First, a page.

Disclaimer: This entry is about Sofi’s faith and religious beliefs. Her intention is solely to share her experience and NOT impose these beliefs on any of you.
You go in after eighty-four days. Not knowing what to expect, you’re vigilant, and careful to comply with all the biosecurity measures. The mass starts…you feel your heart pounding strong… very strong. At the same time, you feel a twitch in your stomach. You recognize these physiological reactions understanding you’re anxious. You take deep breaths to calm down. You inhale…exhale…inhale…exhale…
You’ve been yearning this moment and don’t want this feeling to distract you and keep you from enjoying what you’ve been longing for. You keep breathing…the mass readings are over. You notice the people around you, with you they make fourteen people in the church. You sing and decide that despite your anxiety you’re going to experience every part of the celebration.
The divine moment arrives, what you’ve longed for so much, the main reason you’re here…communion. You put on hand gel as previously requested, and you walk, approaching the altar, following the guidelines and labels that ensure social distancing. At that moment you start sobbing, uncontrollably, just like you did when your parents left you on your first day of school, back in Pre-K. You come closer and receive Jesus with tears on your eyes. Now your anxiety begins to make sense.
You remember how some failed to understand those who decided to take it in the hands and ironically we all now have to do it this way. This only proves once more that Jesus is there, beyond any precept, to be touched and received, amidst our humanity. "I am not worthy that you should enter under my roof, but only say the word and my soul shall be healed", we say.
You go back to the bench still crying and you kneel down to pray, but your cry is such that you can’t even think…you cry, you cry, and you keep crying. It seems as if your eyes are a water faucet with a broken tap and at that moment you understand something. No matter how dark and uncertain the road may be, there’s a constant that’s always there with us, Jesus, God, and those of us who believe in Him know that yes, a pandemic is big, very big, but God is bigger and He’s the only one who can get us through this situation.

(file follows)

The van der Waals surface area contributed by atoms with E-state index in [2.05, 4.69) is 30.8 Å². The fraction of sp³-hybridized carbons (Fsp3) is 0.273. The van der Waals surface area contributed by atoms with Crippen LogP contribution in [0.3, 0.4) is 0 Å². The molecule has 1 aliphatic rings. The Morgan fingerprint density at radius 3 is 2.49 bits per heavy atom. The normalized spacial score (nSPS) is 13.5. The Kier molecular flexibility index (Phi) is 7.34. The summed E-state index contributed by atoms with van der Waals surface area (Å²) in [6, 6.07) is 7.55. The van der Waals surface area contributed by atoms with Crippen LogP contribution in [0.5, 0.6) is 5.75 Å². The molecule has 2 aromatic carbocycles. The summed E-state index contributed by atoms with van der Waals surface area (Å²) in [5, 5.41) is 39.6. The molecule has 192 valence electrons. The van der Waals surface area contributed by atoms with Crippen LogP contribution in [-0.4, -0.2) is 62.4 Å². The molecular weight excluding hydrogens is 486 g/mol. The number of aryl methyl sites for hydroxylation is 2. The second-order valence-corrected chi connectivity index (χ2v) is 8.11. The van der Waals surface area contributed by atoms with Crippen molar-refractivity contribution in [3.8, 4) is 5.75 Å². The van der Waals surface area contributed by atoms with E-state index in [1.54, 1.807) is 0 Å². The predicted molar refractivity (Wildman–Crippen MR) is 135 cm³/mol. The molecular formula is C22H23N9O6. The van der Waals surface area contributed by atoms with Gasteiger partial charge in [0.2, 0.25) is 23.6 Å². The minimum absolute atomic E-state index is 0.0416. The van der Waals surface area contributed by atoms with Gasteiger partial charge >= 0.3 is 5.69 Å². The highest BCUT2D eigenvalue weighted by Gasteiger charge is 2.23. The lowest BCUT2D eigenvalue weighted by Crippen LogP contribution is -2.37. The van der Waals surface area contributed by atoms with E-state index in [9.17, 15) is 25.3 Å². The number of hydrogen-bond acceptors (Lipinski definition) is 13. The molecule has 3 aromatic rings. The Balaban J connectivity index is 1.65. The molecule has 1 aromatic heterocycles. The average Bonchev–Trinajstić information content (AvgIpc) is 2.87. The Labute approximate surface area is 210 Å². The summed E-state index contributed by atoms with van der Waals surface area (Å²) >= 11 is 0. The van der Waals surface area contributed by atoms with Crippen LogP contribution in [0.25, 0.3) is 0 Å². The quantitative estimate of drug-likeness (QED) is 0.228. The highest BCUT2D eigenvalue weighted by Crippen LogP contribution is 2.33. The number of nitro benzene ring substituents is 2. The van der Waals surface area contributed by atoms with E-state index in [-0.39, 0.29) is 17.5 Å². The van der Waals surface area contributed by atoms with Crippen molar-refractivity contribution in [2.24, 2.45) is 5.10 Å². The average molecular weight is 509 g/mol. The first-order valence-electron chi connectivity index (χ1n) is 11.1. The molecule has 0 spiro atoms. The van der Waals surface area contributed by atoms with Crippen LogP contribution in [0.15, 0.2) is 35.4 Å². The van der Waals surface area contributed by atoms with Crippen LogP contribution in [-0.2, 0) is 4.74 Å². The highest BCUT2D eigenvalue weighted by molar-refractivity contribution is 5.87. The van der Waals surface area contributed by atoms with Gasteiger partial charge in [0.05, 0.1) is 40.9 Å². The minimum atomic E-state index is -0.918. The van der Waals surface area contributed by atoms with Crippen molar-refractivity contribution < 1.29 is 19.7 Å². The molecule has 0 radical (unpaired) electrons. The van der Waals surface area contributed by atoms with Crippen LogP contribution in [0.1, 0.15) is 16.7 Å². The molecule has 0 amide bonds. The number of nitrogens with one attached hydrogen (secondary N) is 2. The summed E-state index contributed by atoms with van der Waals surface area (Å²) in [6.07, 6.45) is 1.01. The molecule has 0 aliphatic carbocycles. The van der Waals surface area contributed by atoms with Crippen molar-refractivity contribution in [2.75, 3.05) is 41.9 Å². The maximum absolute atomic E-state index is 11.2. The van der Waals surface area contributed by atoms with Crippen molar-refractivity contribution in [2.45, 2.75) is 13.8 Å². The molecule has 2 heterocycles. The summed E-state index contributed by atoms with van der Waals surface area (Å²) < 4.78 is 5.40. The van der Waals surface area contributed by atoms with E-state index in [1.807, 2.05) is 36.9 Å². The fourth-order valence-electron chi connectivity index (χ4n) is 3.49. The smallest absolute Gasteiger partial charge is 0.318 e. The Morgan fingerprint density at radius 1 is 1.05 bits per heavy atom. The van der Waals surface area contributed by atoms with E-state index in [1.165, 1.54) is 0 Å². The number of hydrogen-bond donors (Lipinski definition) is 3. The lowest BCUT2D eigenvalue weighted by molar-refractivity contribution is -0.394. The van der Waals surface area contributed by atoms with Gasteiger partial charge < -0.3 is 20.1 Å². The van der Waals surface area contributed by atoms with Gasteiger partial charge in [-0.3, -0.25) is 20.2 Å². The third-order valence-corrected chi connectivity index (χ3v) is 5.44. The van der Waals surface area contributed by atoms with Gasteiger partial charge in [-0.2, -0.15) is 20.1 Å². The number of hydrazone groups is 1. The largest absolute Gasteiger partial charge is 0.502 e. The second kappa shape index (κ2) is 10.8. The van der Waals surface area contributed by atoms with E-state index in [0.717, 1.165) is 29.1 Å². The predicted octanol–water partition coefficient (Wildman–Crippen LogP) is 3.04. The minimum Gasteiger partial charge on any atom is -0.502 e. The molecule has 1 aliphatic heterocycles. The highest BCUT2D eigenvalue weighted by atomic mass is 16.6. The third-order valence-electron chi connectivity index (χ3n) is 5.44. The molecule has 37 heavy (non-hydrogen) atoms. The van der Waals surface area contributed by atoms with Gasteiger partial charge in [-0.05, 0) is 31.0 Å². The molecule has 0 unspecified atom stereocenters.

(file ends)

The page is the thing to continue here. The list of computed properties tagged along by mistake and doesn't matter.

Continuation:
You receive the final blessing, with watery eyes but feeling at peace for you know that God in his greatness has listened to your heart, in the midst of the incessant crying.
PARENTHESIS… Regardless of your faith or spirituality, as human beings we need hope. A very special person for me and who I was lucky to have as a teacher always stressed this out…human beings need to have hope, whatever that means to us. For me it is God, for others it can be science, nature, destiny, Buddha, the Jedis, whatever. It’s this hope that’ll help keep us on our feet in spite of hardships and it’s through it that resilience can be developed; that ability to recover from crisis to continue growing. With this I want to encourage us to nurture this hope, whatever it may be, and find a way to rediscover and refocus it to grow along with it…parenthesis closed.
Leaving, you see a sign in the parking lot that says “Welcome home”… and you think about when you depart from this world and you find yourself with the people you love that have already parted. You remember your helpless cry that which expressed everything you have felt during this pandemic: all the frustration, all the uncertainty, all the sadness… You think how when that day comes, you’ll walk towards the Father sobbing, just like when you went to receive communion after eighty-four days, but this time it won’t be you who receives Jesus, but the other way around and he will open his arms and say “Welcome home.”
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